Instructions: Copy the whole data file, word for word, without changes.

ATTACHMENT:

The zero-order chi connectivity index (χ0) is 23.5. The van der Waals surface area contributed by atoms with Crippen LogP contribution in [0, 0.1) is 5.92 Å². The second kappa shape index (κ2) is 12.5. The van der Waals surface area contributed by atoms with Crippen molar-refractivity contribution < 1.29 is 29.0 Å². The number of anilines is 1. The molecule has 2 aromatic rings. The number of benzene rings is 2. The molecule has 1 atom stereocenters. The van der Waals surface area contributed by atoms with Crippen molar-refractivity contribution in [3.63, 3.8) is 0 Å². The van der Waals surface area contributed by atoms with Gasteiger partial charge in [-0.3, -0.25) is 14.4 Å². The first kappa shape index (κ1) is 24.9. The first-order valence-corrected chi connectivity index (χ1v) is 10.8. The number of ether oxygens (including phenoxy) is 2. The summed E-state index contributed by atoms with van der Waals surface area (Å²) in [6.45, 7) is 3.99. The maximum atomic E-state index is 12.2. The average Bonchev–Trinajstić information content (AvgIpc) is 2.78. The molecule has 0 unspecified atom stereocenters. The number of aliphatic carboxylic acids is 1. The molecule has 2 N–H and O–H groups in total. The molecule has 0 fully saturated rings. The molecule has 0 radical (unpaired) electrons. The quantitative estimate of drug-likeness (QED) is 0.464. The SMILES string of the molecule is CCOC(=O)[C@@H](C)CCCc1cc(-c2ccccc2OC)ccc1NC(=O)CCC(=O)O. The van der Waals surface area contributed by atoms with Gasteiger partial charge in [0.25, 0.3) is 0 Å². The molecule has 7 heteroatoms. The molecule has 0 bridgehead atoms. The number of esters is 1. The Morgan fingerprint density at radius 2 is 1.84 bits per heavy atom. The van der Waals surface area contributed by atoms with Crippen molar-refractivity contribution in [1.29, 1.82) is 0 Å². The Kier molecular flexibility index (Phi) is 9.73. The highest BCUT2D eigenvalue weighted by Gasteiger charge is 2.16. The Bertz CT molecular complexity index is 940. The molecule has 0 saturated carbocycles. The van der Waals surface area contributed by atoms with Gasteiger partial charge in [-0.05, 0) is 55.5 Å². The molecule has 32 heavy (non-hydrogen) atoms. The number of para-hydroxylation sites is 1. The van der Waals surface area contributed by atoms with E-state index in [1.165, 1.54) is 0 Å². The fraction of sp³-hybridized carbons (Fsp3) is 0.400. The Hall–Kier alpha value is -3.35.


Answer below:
The zero-order chi connectivity index (χ0) is 23.5. The van der Waals surface area contributed by atoms with Crippen LogP contribution in [0, 0.1) is 5.92 Å². The second kappa shape index (κ2) is 12.5. The van der Waals surface area contributed by atoms with Crippen molar-refractivity contribution < 1.29 is 29.0 Å². The number of anilines is 1. The molecule has 2 aromatic rings. The number of benzene rings is 2. The molecule has 1 atom stereocenters. The van der Waals surface area contributed by atoms with Crippen molar-refractivity contribution in [3.63, 3.8) is 0 Å². The van der Waals surface area contributed by atoms with Gasteiger partial charge in [-0.3, -0.25) is 14.4 Å². The first kappa shape index (κ1) is 24.9. The first-order valence-corrected chi connectivity index (χ1v) is 10.8. The number of ether oxygens (including phenoxy) is 2. The summed E-state index contributed by atoms with van der Waals surface area (Å²) in [6.45, 7) is 3.99. The maximum atomic E-state index is 12.2. The average Bonchev–Trinajstić information content (AvgIpc) is 2.78. The molecule has 0 unspecified atom stereocenters. The number of aliphatic carboxylic acids is 1. The molecule has 2 N–H and O–H groups in total. The molecule has 0 fully saturated rings. The molecule has 0 radical (unpaired) electrons. The quantitative estimate of drug-likeness (QED) is 0.464. The SMILES string of the molecule is CCOC(=O)[C@@H](C)CCCc1cc(-c2ccccc2OC)ccc1NC(=O)CCC(=O)O. The van der Waals surface area contributed by atoms with Gasteiger partial charge in [0.25, 0.3) is 0 Å². The molecule has 7 heteroatoms. The molecule has 0 bridgehead atoms. The number of esters is 1. The Morgan fingerprint density at radius 2 is 1.84 bits per heavy atom. The van der Waals surface area contributed by atoms with Crippen molar-refractivity contribution in [1.29, 1.82) is 0 Å². The Kier molecular flexibility index (Phi) is 9.73. The highest BCUT2D eigenvalue weighted by Gasteiger charge is 2.16. The Bertz CT molecular complexity index is 940. The molecule has 0 saturated carbocycles. The van der Waals surface area contributed by atoms with Gasteiger partial charge in [-0.05, 0) is 55.5 Å². The molecule has 32 heavy (non-hydrogen) atoms. The number of para-hydroxylation sites is 1. The van der Waals surface area contributed by atoms with E-state index in [1.165, 1.54) is 0 Å². The fraction of sp³-hybridized carbons (Fsp3) is 0.400. The Hall–Kier alpha value is -3.35.